Psychologist Edmund W. Gordon speaks about academic achievement gap

Sanjna Reddy

Psychologist Edmund W. Gordon spoke about the academic achievement gap in the American education system Wednesday in the Gordon-White Building named in his honor. 

As this year’s W.E.B Du Bois Distinguished Visiting Scholar in Black Studies, Gordon discussed how factors outside of schooling can impact students’ ability to learn. About 40 people attended the event, said Shaleiah Fox, director of external relations for the Black Studies at UT. 

“Learning how to listen, learning how to learn, learning what to appreciate, learning what to pay attention to are not the things you go to school to learn, but they are learned with the significant adults in your life,“ Gordon said. “If I go back to the beginning, I’m arguing that school is important, but it is not the end of education, nor is it the beginning.“

Gordon shared insight from his over 70-year career during his talk and explained how academic achievement gaps form through the lens of educational psychology.

Fox said having Gordon’s support at UT is an extremely valuable asset to the University.

“Dr. Gordon’s legacy and contributions to the field of educational psychology and even how we define education attainment cannot be overstated,” Fox said. “So, to have his support, to have his papers here at UT, to have his name on our building (are) really ways to make UT part of a national conversation.”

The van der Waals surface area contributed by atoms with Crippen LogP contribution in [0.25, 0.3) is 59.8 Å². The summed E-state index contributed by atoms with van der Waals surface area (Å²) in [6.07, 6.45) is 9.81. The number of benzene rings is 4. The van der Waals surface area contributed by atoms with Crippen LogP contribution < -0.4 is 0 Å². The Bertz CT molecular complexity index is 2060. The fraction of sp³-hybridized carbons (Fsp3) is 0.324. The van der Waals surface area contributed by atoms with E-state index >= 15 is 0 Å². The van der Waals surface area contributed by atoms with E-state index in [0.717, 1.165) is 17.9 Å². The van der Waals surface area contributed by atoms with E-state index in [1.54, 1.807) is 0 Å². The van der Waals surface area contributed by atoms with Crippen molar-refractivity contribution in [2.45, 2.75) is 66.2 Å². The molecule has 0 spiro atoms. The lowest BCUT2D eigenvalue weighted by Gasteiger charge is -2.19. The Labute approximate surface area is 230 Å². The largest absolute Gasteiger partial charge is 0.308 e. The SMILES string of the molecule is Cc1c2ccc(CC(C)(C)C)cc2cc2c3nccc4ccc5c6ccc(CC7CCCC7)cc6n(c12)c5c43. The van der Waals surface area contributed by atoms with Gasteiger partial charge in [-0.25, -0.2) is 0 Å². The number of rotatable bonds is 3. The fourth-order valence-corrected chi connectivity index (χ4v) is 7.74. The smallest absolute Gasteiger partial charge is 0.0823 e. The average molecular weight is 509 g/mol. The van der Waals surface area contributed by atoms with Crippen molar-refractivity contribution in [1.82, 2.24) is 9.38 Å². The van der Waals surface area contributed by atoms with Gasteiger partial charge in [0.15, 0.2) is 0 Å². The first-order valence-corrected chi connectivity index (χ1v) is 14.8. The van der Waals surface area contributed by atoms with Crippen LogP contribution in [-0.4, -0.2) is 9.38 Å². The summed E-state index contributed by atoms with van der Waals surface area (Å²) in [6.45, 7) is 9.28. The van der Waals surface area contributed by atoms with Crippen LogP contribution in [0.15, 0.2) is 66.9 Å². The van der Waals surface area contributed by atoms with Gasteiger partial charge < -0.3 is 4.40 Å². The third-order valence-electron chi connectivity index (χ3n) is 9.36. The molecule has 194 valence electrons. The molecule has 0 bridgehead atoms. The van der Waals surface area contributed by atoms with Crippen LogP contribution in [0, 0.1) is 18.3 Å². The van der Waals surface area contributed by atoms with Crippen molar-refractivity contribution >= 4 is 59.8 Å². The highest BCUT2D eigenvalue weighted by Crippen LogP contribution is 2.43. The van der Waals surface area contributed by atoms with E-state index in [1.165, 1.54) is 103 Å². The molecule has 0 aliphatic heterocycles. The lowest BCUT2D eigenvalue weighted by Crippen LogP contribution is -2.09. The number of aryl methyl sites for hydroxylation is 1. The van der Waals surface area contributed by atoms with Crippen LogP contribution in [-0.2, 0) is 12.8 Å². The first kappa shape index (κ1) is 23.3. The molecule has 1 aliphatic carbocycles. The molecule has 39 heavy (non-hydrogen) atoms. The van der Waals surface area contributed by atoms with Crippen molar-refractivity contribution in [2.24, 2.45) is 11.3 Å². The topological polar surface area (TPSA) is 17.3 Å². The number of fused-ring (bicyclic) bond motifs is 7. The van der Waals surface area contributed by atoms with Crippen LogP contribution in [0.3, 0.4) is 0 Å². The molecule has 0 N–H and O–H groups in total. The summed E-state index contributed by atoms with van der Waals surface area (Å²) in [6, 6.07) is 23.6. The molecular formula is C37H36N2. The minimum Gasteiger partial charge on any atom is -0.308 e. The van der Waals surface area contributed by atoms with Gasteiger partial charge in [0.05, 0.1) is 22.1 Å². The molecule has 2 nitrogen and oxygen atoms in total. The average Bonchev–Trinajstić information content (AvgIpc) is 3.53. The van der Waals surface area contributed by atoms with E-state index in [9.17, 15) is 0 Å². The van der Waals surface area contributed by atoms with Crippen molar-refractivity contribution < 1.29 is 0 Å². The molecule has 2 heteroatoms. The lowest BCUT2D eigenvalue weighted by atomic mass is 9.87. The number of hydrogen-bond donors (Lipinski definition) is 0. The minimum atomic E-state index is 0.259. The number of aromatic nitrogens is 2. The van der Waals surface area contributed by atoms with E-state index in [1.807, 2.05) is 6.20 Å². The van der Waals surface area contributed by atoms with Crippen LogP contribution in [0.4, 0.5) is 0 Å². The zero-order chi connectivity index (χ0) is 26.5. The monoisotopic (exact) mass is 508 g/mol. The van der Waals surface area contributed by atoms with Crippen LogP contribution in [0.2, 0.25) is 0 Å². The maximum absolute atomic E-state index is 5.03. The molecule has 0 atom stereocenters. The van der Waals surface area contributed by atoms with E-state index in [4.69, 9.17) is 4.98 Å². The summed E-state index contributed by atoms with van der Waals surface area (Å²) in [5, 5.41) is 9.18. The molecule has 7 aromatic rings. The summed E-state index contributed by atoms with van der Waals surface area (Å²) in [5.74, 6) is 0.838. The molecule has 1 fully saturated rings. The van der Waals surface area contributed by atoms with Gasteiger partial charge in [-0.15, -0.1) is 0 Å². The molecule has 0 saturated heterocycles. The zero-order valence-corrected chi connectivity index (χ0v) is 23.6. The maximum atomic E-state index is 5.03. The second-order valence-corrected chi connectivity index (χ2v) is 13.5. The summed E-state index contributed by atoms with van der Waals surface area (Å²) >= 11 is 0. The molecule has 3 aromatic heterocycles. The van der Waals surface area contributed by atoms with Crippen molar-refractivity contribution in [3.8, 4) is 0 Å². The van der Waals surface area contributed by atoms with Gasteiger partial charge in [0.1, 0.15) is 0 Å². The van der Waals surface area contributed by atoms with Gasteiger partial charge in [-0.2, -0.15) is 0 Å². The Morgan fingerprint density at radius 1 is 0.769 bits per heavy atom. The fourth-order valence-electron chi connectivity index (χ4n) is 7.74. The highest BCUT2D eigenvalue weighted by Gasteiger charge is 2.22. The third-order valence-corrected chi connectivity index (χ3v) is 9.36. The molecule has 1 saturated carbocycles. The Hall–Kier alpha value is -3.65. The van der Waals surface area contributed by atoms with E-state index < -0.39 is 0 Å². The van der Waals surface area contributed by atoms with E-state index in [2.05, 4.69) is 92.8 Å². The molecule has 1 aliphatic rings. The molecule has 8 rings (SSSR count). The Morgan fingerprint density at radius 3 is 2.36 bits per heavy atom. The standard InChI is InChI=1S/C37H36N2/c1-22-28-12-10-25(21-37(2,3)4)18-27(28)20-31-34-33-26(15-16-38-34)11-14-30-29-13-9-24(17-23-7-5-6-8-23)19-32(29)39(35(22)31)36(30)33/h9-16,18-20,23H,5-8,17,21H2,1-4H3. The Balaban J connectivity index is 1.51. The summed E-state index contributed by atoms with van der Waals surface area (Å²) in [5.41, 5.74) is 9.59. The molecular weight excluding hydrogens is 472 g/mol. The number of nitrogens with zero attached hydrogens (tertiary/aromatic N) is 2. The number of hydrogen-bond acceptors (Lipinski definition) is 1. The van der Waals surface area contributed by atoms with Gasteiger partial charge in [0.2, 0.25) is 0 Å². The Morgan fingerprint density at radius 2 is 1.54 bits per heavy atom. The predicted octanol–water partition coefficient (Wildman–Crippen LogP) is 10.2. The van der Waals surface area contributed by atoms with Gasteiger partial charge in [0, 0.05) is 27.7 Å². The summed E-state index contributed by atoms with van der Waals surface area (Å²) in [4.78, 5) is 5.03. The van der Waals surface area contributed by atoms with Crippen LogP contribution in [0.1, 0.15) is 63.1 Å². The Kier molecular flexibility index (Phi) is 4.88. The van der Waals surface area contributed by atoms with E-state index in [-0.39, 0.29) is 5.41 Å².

Alice Strenger, curriculum specialist at Round Rock ISD, attended the talk to learn about providing more equitable teaching and learning experiences to students. She said it’s important for educators to explore what it means to be Black and Brown students in the community.

“We want to make sure we have our eye on what’s happening with all of our kids and all of our students, but especially pay attention to what’s happening with those who are traditionally marginalized,” Strenger said.

Loriene Roy, professor at the UT School of Information, said the event appealed to her for multiple reasons, one of them being that Gordon’s son is also a current professor at UT and her colleague. 

“This was his father speaking, so I would get insight into my colleague, and it was a wonderful way to celebrate something that we share in terms of concerns about education, especially kids education,” Roy said. “(Gordon’s) attention over … the productive lifetime and perspective was a wonderful opportunity to hear from.”